Miami New Times by Manuel Madrid
September 27, 2019
Florida is back to draining swamps, and for once, it’s not the Everglades. Long considered one of the most corrupt places in the country, the Sunshine State is apparently raising the bar when it comes to transparency in ethics enforcement.
That’s according to the anti-corruption nonprofit Coalition for Integrity, which recently released its annual report known as the S.W.A.M.P. index(States With Anti-Corruption Measures for Public officials). For many, “the swamp” might inspire images of K Street lobbyists hatching murky deals in backrooms in D.C. — and that’s exactly why the report’s authors wanted to spotlight state, city, and small-town public officials, who have been under increasingly less scrutiny as local journalism weakens outside of large metropolitan areas.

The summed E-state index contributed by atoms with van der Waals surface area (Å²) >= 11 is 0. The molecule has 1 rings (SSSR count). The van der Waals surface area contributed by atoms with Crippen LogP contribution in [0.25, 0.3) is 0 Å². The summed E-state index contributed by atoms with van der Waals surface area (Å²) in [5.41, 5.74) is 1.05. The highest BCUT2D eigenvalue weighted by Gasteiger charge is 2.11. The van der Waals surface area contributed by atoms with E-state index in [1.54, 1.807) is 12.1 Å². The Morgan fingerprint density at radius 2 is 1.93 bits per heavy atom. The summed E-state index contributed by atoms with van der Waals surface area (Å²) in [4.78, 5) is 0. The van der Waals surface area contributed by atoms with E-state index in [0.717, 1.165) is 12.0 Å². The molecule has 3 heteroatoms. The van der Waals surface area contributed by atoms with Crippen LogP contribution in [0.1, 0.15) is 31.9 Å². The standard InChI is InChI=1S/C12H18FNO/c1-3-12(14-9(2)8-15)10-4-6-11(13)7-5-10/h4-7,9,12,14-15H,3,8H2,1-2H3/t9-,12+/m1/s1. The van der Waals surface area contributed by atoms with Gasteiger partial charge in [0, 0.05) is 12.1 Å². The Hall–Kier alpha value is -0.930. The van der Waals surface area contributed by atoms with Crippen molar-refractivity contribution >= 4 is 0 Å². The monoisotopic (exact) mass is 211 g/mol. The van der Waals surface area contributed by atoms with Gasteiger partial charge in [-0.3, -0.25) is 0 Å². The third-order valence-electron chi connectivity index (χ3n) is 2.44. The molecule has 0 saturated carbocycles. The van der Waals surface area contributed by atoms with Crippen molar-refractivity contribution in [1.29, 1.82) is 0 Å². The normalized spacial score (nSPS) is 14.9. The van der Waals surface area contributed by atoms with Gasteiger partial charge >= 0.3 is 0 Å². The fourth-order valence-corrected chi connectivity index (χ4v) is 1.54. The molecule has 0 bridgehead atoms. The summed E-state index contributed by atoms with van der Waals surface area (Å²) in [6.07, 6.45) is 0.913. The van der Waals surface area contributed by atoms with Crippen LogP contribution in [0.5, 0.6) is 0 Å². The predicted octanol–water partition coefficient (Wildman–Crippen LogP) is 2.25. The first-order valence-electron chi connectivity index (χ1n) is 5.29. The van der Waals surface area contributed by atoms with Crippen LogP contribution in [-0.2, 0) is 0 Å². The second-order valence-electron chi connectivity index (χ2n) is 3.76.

“State laws are often the first line of defense against corruption and cover thousands of officials, employees, and legislators nationwide,” Coalition for Integrity’s Laurie Sherman and Shruti Shah wrote in a post on their report.
Of the 43 states (and the District of Columbia) that currently have ethics agencies with enforcement power, Florida’s commission is in a four-way tie for first place along with Colorado, Minnesota, and Rhode Island. All four front-runner states received perfect transparency scores of 100, while 25 states received failing grades of 60 or lower.